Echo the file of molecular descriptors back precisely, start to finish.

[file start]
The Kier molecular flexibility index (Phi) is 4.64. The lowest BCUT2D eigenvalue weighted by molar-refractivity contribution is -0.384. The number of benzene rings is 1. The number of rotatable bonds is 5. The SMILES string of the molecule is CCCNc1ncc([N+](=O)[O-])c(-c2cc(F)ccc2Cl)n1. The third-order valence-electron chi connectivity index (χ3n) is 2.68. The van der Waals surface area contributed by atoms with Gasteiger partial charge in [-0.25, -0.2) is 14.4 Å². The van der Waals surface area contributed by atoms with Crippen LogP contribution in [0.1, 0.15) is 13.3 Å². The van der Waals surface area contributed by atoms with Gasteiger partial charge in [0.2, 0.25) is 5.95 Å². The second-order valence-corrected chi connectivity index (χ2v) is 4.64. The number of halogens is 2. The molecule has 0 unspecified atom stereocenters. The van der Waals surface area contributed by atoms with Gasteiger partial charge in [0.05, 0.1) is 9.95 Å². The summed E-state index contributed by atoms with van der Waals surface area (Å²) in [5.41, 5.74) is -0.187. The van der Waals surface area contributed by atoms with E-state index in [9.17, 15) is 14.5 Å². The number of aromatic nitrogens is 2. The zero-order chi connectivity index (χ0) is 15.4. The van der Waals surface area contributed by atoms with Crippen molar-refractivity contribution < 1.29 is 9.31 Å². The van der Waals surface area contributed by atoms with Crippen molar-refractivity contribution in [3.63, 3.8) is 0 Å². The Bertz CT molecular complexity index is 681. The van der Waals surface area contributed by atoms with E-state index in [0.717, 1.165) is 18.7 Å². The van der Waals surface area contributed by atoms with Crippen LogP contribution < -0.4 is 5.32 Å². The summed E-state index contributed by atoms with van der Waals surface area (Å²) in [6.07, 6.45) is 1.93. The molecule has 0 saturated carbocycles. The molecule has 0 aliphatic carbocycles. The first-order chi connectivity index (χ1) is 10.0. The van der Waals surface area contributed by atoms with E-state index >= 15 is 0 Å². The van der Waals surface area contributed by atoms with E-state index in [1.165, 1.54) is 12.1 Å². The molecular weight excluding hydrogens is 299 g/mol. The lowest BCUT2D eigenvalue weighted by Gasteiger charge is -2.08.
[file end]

The Kier molecular flexibility index (Phi) is 4.64. The lowest BCUT2D eigenvalue weighted by molar-refractivity contribution is -0.384. The number of benzene rings is 1. The number of rotatable bonds is 5. The SMILES string of the molecule is CCCNc1ncc([N+](=O)[O-])c(-c2cc(F)ccc2Cl)n1. The third-order valence-electron chi connectivity index (χ3n) is 2.68. The van der Waals surface area contributed by atoms with Gasteiger partial charge in [-0.25, -0.2) is 14.4 Å². The van der Waals surface area contributed by atoms with Crippen LogP contribution in [0.1, 0.15) is 13.3 Å². The van der Waals surface area contributed by atoms with Gasteiger partial charge in [0.2, 0.25) is 5.95 Å². The second-order valence-corrected chi connectivity index (χ2v) is 4.64. The number of halogens is 2. The molecule has 0 unspecified atom stereocenters. The van der Waals surface area contributed by atoms with Gasteiger partial charge in [0.05, 0.1) is 9.95 Å². The summed E-state index contributed by atoms with van der Waals surface area (Å²) in [5.41, 5.74) is -0.187. The van der Waals surface area contributed by atoms with E-state index in [9.17, 15) is 14.5 Å². The number of aromatic nitrogens is 2. The zero-order chi connectivity index (χ0) is 15.4. The van der Waals surface area contributed by atoms with Crippen molar-refractivity contribution < 1.29 is 9.31 Å². The van der Waals surface area contributed by atoms with Crippen molar-refractivity contribution in [3.63, 3.8) is 0 Å². The Bertz CT molecular complexity index is 681. The van der Waals surface area contributed by atoms with E-state index in [0.717, 1.165) is 18.7 Å². The van der Waals surface area contributed by atoms with Crippen LogP contribution < -0.4 is 5.32 Å². The summed E-state index contributed by atoms with van der Waals surface area (Å²) in [6.07, 6.45) is 1.93. The molecule has 0 saturated carbocycles. The molecule has 0 aliphatic carbocycles. The first-order chi connectivity index (χ1) is 10.0. The van der Waals surface area contributed by atoms with E-state index >= 15 is 0 Å². The van der Waals surface area contributed by atoms with E-state index in [1.165, 1.54) is 12.1 Å². The molecular weight excluding hydrogens is 299 g/mol. The lowest BCUT2D eigenvalue weighted by Gasteiger charge is -2.08.